Shetland Questions

Discussion in 'Sheep' started by Unregistered-1427815803, Feb 1, 2004.

  1. I'm considering Shetland sheep, but I have a few questions. When I say sheep I just plan on one to supply my wool crafts (it will have other livestock for company) so probably a wether. Is it ok to keep an ewe without ever having her bred or will that cause problems?
    I like Shetland wool a lot, but it really seems go through drastic color changes as they age. I get the idea from local Shetland owners, and maybe this is wrong, that you can't buy a white Shetland and expect to have white wool for years to come. One year it will be grey, then brown maybe, then white again with spots of black, etc.
    Many of the Shetlands I've been around also have been timid to the point of imbecility, which in addition to the ever varying wool makes me hesitant about the breed. I know sheep aren't brilliant, but when they run and hide in terror every time their owners enter the pen to feed them, it's a bit much.
    So any enlightenment or wisdom on the breed would sure be great. Thanks.
     
  2. brosil

    brosil Well-Known Member Supporter

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    Yes, you can keep one ewe and you don't need to breed her. I've never had that wild a color change in mine. Usually, the colored ones tend to lighten over time. If you get a young sheep, you can raise it for a pet. Left alone in a flock, they do become a bit flighty.
     

  3. Mystic Meadows

    Mystic Meadows Member

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    "When I say sheep I just plan on one"
    Do you have other animals? If not I would recommend you get 2 so they have some companionship.

    "I like Shetland wool a lot, but it really seems go through drastic color changes as they age. "
    I also have not seen this wide variance of colour with age. Some colours may lighten with age. On the other hand I've had some of my greys darken. Many may go through a bit of a change in their first year but after that their fleeces seem to even out.

    "Many of the Shetlands I've been around also have been timid to the point of imbecility..."
    This is NOT at all true of many of the Shetlands I know. I was actually drawn to the breed because they are so much MORE docile than other breeds. That being said, if they've never been handled they are as wild as March hares. If you get Shetlands find out how much the breeder has handled them before you buy. They are easy to halter train and many like to become lap sheep.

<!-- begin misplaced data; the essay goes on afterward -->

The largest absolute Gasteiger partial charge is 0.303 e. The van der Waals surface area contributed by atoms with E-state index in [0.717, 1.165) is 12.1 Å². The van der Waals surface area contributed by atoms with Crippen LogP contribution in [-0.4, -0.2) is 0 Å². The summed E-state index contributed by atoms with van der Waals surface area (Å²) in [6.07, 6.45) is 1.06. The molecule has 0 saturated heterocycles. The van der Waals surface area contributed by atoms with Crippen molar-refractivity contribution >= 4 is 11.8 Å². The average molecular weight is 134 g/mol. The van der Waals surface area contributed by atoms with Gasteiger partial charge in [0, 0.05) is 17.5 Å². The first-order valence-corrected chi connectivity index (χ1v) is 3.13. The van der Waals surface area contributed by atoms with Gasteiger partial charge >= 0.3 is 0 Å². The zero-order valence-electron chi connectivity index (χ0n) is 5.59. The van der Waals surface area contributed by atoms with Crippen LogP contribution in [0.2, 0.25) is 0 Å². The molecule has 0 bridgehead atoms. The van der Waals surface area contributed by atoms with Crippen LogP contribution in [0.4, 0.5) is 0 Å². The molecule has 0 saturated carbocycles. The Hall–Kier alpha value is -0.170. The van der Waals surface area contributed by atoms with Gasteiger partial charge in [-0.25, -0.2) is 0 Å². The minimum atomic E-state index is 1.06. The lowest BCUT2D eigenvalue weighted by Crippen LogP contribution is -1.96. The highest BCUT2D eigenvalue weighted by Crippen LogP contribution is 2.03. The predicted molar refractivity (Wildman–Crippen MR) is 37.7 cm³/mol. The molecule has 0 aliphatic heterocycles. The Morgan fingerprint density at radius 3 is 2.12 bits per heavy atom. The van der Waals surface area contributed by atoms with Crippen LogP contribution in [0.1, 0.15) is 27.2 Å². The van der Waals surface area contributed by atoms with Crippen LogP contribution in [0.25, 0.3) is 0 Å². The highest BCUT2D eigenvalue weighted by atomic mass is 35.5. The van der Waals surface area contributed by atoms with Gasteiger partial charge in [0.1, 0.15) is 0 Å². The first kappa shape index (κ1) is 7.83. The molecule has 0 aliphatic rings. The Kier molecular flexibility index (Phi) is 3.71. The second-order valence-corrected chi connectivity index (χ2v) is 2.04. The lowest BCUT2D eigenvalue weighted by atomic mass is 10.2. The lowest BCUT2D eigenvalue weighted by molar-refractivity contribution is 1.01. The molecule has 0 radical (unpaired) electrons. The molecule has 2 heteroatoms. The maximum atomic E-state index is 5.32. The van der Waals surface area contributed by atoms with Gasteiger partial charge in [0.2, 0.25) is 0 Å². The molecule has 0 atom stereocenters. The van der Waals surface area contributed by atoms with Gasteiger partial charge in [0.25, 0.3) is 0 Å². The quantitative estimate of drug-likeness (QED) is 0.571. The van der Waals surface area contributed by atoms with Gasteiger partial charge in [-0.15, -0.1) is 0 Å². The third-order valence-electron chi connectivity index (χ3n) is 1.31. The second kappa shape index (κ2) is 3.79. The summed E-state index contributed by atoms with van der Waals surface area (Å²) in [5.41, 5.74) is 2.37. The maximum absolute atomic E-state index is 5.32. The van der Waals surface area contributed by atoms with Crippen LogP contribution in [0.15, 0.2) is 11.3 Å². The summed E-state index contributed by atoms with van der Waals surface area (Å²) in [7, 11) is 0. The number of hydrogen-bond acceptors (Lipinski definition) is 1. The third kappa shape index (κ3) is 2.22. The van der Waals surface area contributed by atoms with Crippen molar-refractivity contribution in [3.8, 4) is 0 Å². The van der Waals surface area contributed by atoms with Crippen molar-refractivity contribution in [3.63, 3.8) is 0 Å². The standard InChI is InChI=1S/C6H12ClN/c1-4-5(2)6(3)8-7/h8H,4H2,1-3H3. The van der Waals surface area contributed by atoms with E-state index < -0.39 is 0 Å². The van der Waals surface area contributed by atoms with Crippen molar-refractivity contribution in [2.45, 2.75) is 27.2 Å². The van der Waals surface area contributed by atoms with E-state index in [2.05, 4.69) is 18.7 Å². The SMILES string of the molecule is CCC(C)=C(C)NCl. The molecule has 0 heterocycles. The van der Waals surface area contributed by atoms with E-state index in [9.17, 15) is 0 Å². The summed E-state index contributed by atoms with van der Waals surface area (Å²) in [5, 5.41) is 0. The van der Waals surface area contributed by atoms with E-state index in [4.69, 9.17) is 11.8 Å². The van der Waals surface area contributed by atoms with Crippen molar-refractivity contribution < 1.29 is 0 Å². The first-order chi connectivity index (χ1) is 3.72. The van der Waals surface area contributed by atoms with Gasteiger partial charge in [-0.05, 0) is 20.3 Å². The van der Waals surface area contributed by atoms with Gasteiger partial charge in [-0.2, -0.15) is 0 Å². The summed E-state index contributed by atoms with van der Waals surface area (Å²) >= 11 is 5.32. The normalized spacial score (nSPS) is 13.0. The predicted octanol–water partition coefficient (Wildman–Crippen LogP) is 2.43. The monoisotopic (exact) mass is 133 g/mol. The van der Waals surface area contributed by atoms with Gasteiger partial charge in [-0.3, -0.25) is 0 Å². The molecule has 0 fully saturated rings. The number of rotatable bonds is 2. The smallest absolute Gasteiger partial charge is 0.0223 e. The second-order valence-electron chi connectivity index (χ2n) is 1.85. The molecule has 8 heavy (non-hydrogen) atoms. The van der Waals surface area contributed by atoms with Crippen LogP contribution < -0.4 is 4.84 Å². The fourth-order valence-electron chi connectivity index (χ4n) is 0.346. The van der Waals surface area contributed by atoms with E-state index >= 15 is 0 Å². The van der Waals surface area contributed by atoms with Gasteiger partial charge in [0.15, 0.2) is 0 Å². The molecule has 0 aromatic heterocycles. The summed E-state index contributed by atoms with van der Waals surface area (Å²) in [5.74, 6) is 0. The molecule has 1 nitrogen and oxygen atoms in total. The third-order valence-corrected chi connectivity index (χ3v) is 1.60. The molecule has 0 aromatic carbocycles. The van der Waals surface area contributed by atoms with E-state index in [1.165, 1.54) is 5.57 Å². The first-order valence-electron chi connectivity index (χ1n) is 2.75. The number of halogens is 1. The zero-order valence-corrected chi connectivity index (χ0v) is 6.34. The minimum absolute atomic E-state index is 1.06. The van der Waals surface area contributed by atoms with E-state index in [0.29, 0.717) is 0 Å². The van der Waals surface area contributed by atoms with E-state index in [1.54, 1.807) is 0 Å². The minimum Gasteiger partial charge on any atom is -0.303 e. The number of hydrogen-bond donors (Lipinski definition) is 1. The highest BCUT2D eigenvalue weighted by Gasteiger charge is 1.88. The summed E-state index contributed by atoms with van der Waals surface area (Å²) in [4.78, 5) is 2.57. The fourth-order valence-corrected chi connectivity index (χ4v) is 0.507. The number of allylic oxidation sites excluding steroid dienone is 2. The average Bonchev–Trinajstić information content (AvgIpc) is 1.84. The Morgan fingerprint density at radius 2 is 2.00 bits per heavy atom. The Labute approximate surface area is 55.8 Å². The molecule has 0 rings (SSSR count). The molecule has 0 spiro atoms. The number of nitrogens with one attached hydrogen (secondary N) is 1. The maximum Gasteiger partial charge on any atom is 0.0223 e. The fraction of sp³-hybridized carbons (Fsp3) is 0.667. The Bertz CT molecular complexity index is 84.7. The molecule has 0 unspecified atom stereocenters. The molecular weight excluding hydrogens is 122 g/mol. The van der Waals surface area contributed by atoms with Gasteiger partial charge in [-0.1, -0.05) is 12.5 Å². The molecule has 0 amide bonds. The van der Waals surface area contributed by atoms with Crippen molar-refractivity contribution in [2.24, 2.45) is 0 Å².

Good luck in deciding on sheep. I will say that I totally love the Shetlands for their size, temper, range of fleece colours, etc.

    Take care,
    Jamie
     
  4. Shahbazin

    Shahbazin Well-Known Member

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    I'd go for 2 sheep, just so they keep each other company...an unbred ewe is no problem, but in general, wethers tend to be cheaper to buy. I've found Shetlands to be a nice, handy size, with beautiful fleeces. As for temperament - depends on the sheep, if you spend time with them, they all mellow out a bit; some sheep just elect themselves as "velcro sheep" & will insist on trying to climb on you, nibble your clothes, jump in the wheelbarrow - if you ask the breeder for tame ones, & specify what you want, they should be able to help you. You can see for yourself too, as the super social sheep want to check everyone out for potential goodies & neck scratches :) My whites are not *always* born white - but I've never had whites turn any other color, either. Sheep in the black/grey or moorit/fawn tend to be the most changeable. Here's a pic of a rather promising white ewe lamb, who's definitely a "pick pocket", always looking for treats. [​IMG]
     
  5. LeahN

    LeahN Well-Known Member

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    I don't know much about shetlands (we just have dorsets and lincolns) but I agree with others that sheep do better when they have other sheep with them. If you can, definitely get 2. If you don't want to breed, its probably easiest and cheapest for you to get wethers (and its possible they'd be more docile than ewes...I've noticed some of my dorset ewes tend to be a little highstrung until they lamb for the first time. The Lincolns are pretty laid back as a whole, even the rams).
    Leah
     
  6. Saw your post and thought I'd add my two cents too...

    Shetlands are a wonderful breed...and I do agree two would be best. Since you do not have any desire to breed your animals, wethers would also be best, and cheapest.

    Color changes:

    I also agree here...that the white lambs I have had have always stayed white. The solid, darker colors seem to vary a bit. Not going too deep into the genetics of Shetlands, Ag sheep will fade generally to "cream" or "white". Since it sounds like you are intersted in dying your wool, these sheep would be fine for your purposes. The breeder will know which of their lines are Ag, and you should be able to get Ag wethers cheap...if not white wethers cheap.

    My best advice would be to visit as many farms as you can, or at the very least visit the farms you are considering making your purchase from before money exchanges hands...then you can see how the sheep react to you in person. I have several sheep who most definately consider themselves "pocket sheep". I have found that when they come from smaller flocks, they tend to be handled more and are therefore generally "tamer".

    Good luck in your search. If you are in Wisconsin, you are more than welcome to come and hang with my sheep if you'd like.:)

    -Kate
    Crestwood Farm, Watertown, WI.
    cgoebel@habush.com
     
  7. Ross

    Ross Moderator Staff Member Supporter

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    Guys I'm going to merge this post with this month's breed of the month nearer to January if no one objects! Thanks for bumping it to the top Kate!